One rescue in Elsberry, Missouri, 70 cats, 50 dogs, 21 of them living in an apartment. And, 96 animal welfare law violations.
Those numbers add up to consequences for the owners of the facility, and hopefully a brighter future for the animals involved.
Investigators found the dogs crowded into a single rodent-infested apartment, where they had to walk over their own feces. Many of them were in desperate need of veterinary care.
As Missouri Attorney General Josh Hawley noted, My Children Animal Rescue Shelter Inc has been served with a number of violations since first opening in 2013. According to the St. Louis Post-Dispatch, in April 2017, the officials found the facility covered in “excess fecal (matter), dogs being treated for fighting injuries, and lack of veterinary care.”
Two months later, “weedy overgrowth around the animal shelter, and a dog with a two-inch laceration on the left forelimb.” And by November, “inadequate social grouping, dogs with hair loss, and a dog which was attacked by other dogs during the inspection.”
The following year wasn’t much better. In January 2018, another violation for excess fecal matter, and a injured or malnourished animals. President of the nonprofit shelter, former “international arms and drug trafficker” James Carmi, failed to renew his license that same month, and was cited for operating without a permit. Carmi has landed a few more violations each month since then.
The current legal action against Carmi seeks to bar him from operating the shelter until court approval is granted. He’s also been asked to pay a $1,000 fine and $500 for the inspection.
“I could be out chasing women and drinking whiskey,” Carmi said. “I’d like to be enjoying my retirement, OK, but I’m doing this instead.”
The case against Carmi is 12 pages long, filled with litigious phrases like “retraining order” and “injunction,” In a Facebook post on June 24, Carmi disputed the lawsuit, claiming he had made many of the required changes, though not in the “allowed time.”
“Some of the lawsuit is true, and some lies,” Carmi wrote. “There have been a few dog fights, which if you’ve ever worked with more than an couple dogs at a time, you know is inevitable. Yes, from time to time there will be dog feces on the ground in the kennel, which is also inevitable. Dogs poop, just like everyone else. I am but one man, with many tasks.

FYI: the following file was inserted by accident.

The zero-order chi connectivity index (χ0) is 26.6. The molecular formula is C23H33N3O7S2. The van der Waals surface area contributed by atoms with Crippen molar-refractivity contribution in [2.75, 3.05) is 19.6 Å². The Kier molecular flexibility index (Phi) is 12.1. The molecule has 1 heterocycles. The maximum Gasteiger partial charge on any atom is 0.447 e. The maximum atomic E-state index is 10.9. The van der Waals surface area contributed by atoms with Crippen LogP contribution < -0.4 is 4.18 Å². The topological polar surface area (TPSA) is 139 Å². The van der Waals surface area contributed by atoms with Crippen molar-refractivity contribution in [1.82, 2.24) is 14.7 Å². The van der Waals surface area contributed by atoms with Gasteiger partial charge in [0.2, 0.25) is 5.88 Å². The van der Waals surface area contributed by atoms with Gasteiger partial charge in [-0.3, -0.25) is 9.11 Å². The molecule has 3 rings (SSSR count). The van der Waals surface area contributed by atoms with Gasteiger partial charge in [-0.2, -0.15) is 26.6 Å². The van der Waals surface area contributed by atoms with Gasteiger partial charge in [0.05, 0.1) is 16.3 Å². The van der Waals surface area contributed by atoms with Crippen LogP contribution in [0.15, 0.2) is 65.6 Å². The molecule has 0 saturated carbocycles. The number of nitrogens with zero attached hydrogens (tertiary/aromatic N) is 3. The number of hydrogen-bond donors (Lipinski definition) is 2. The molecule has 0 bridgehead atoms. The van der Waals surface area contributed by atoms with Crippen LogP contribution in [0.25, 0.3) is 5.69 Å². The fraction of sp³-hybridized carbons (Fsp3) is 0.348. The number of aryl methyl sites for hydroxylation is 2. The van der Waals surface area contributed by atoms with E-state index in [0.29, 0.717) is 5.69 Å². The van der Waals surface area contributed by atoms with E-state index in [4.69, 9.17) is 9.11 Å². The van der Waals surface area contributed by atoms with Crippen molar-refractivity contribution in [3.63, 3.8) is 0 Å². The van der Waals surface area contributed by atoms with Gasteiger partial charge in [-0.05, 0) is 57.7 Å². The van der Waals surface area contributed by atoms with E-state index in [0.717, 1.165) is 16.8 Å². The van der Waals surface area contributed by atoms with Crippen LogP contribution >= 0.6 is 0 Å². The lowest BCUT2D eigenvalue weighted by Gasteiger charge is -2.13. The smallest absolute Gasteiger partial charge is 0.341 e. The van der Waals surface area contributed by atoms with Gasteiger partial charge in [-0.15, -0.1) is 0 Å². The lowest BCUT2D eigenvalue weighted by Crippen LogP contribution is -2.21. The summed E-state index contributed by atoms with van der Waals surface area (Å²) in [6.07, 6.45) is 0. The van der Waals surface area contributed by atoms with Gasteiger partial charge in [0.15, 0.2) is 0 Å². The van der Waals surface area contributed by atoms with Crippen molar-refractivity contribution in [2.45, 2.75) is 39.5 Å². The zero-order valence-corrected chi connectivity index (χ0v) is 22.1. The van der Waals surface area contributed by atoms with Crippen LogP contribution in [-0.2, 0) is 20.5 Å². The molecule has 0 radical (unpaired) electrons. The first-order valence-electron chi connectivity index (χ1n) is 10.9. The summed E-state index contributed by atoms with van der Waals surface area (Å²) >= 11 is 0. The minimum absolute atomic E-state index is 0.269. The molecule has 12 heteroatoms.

“I do take all dogs and cats to the vet as needed,” he continued. “Along with all females to be spayed. I cannot afford to also neuter males, unless it is necessary. The Department of Agriculture wants me to go to the vet for silly unneeded reasons.”
Carmi maintains that he has received malnourished dogs and cats in the past, though, “they do not stay that way for long.” And he has no lack of supporters on social media, many who say they have seen Carmi cover expensive veterinary bills out of his own money.
“I’ve lived my life just as I wanted. ALWAYS WANTING TO DO THE RIGHT THING AND NEVER DOING IT THE RIGHT WAY,” Carmi states on the My Children Animal Rescue Website. “UNTIL NOW. I HAVE HAD FUN ADVENTURES AND SOME TIMES MORE EXCITEMENT THAN I WANTED. I am a biker and my previous profession was selling drugs and guns. Eventually I grew to be an international arms and drug trafficker. I believed that if I generated enough money I could help the people and animals I always wanted to help. Ultimately I was shown that was incorrect.
“After years in prison and harming all I wanted to help I came to the conclusion that you cant do the right thing the wrong way. My mission today is to demonstrate that no matter your past or current circumstance you can be who you want to be today.”
During an inspection of Carmi’s home in 2000, police found 800 automatic weapons, a number of stolen vehicles, and a tank. Now emptied of illegal arms, Carmi’s 12,000-square foot shed has been converted into the main living space for the shelter’s animals, which Carmi has been challenged by maintaining on his own.
“I got two mop buckets. I’m mopping and sweeping all the time. I clean it every day,” he told NBC affiliate KSDK. “[The state inspectors] are angry because I don’t have the money to pay them and I have ignored them about taking in more dogs than they want me to have.
“It’s just me, I can’t keep it all right. I’m trying my best OK,” he added. “If I don’t take them in, they’re going to die.”
Matthew Russell is a West Michigan native and with a background in journalism, data analysis, cartography and design thinking. He likes to learn new things and solve old problems whenever possible, and enjoys bicycling, going to the dog park, spending time with his daughter, and coffee.
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